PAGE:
6. Synthesizing information – Tracking thinking as it progresses while reading to get a stronger sense of the bigger picture. 
  7. Using “fix-up” strategies – When encountering problems understanding specific words, phrases, or longer passages, they use a wide range of “fix up” strategies to improve reading comprehension, like re-reading, skipping ahead, or using a dictionary to look up unknown words. 

Reading Comprehension Strategies for Early Elementary Students (Grades K–2)

Here are some tips for introducing reading strategies to students in kindergarten through second grade:

  • Encourage students to ask questions about what they are reading. Why is the main character taking certain actions? Where are they going? What do they want?  
  • Ask students to point out “when the text doesn’t make sense... use strategies such as re-reading, predicting, and questioning to understand it.” 
  • Play a guessing game with them – what do you think is going to happen next in the story?  
A parent introducing reading strategies to his online students.

Reading Comprehension Strategies for Mid-Elementary Students (Grades 3–5)

Here are some tips for introducing reading strategies to students in grades 3–5: 

  • While reading, ask students to share images that they come up with. 
  • Ask students to share any memories or experiences they have that may be similar to what they are reading in the text. 
  • After they read a book, ask them what they remember about it? What was the main storyline?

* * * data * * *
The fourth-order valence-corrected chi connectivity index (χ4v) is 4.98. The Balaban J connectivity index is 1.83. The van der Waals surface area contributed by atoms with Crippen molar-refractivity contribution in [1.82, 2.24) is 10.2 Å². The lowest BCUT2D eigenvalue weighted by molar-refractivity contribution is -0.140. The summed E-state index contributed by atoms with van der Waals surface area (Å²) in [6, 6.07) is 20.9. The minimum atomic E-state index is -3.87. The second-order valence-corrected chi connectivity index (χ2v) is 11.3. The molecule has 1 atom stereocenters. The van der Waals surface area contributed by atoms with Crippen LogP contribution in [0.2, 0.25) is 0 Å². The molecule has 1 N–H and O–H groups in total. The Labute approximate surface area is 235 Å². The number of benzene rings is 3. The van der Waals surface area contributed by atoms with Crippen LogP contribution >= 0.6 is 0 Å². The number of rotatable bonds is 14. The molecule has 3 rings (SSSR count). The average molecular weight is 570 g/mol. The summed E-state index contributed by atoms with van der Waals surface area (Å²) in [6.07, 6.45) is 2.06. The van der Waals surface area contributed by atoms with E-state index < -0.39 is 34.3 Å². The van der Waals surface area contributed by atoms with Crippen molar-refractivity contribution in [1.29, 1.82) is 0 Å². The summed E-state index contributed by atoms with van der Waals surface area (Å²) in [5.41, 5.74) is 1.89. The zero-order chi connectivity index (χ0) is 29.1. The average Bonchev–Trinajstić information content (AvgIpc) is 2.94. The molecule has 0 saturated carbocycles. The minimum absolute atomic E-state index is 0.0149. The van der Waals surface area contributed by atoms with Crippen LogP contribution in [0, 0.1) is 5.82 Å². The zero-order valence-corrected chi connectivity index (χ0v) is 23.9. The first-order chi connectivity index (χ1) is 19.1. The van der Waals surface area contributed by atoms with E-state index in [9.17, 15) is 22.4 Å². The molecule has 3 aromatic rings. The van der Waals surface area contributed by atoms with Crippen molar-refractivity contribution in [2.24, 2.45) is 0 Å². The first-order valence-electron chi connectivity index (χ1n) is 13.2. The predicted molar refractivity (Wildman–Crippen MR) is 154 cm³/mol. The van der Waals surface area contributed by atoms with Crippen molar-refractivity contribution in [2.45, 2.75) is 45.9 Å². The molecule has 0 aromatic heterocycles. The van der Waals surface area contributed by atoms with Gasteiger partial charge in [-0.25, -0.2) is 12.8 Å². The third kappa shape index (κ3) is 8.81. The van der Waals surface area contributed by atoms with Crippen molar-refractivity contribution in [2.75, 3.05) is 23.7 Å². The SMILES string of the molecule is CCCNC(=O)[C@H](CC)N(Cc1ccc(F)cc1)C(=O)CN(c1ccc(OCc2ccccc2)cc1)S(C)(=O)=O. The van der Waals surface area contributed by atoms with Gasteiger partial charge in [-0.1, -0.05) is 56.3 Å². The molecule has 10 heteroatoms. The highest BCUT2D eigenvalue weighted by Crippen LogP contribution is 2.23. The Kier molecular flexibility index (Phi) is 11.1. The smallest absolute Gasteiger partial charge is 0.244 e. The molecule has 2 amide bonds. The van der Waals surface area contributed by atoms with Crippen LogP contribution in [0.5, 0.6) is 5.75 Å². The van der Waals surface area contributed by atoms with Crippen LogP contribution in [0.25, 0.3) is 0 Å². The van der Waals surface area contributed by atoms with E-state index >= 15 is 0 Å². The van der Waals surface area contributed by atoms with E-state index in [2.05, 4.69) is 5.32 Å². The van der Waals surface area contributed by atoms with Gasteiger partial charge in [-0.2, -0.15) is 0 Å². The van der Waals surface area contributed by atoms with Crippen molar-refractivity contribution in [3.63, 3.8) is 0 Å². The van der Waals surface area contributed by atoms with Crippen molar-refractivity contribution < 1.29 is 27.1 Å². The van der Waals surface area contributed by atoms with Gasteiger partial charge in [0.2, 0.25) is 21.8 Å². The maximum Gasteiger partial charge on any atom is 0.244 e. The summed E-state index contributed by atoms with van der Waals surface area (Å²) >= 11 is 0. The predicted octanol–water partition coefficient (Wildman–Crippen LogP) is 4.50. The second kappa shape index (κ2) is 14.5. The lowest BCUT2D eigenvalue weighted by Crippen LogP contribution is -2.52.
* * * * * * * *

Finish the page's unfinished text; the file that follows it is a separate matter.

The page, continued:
Reading Comprehension Strategies for Middle School Students

Here are some tips for introducing reading strategies to students in middle school: 

  • Inferring is one of the most effective reading comprehension strategies to encourage middle school students. Challenge them to make predictions on what they think might happen next or seek answers to questions they have about what they are reading.  
  • At the end of each day, prompt students to summarize what they read. 
  • Employ reciprocal teaching – have students come up and teach their family and friends what they have learned from the text. 
An online high school student reading. 

Reading Comprehension Strategies for High School Students

Here are some tips for introducing reading strategies to students in high school: 

  • Challenge students to comment on major themes they are observing in their reading – social themes, moral themes, ethical themes. What is the important message(s) that the author is trying to convey? 
  • Set students up in groups and launch discussions on the text. This way, high school students can engage in learning dialogues with their peers through “self-questioning, question generation, and question answering.” 

Reading comprehension strategies are simply tools that good readers use when they read. These strategies are vital to reading more than just the words on the page—they are the keys to understanding what those words, and the sentences they are part of, mean. Helping students master these reading skills will enable them to develop strong comprehension of their reading material and help them succeed both in school and in life!